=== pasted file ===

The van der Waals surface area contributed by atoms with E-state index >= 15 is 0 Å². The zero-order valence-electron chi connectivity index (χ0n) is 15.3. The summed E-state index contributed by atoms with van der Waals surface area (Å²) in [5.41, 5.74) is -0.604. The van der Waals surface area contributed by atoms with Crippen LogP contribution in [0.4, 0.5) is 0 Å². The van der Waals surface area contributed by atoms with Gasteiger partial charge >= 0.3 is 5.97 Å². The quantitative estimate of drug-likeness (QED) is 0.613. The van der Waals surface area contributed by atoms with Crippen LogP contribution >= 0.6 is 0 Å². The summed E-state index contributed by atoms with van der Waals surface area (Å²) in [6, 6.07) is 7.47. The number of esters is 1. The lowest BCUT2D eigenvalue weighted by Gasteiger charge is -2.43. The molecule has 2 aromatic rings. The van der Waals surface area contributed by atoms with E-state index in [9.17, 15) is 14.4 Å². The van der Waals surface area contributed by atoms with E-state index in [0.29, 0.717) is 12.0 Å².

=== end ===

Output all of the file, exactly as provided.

The van der Waals surface area contributed by atoms with E-state index >= 15 is 0 Å². The zero-order valence-electron chi connectivity index (χ0n) is 15.3. The summed E-state index contributed by atoms with van der Waals surface area (Å²) in [5.41, 5.74) is -0.604. The van der Waals surface area contributed by atoms with Crippen LogP contribution in [0.4, 0.5) is 0 Å². The van der Waals surface area contributed by atoms with Gasteiger partial charge >= 0.3 is 5.97 Å². The quantitative estimate of drug-likeness (QED) is 0.613. The van der Waals surface area contributed by atoms with Crippen LogP contribution >= 0.6 is 0 Å². The summed E-state index contributed by atoms with van der Waals surface area (Å²) in [6, 6.07) is 7.47. The number of esters is 1. The lowest BCUT2D eigenvalue weighted by Gasteiger charge is -2.43. The molecule has 2 aromatic rings. The van der Waals surface area contributed by atoms with E-state index in [9.17, 15) is 14.4 Å². The van der Waals surface area contributed by atoms with E-state index in [0.29, 0.717) is 12.0 Å².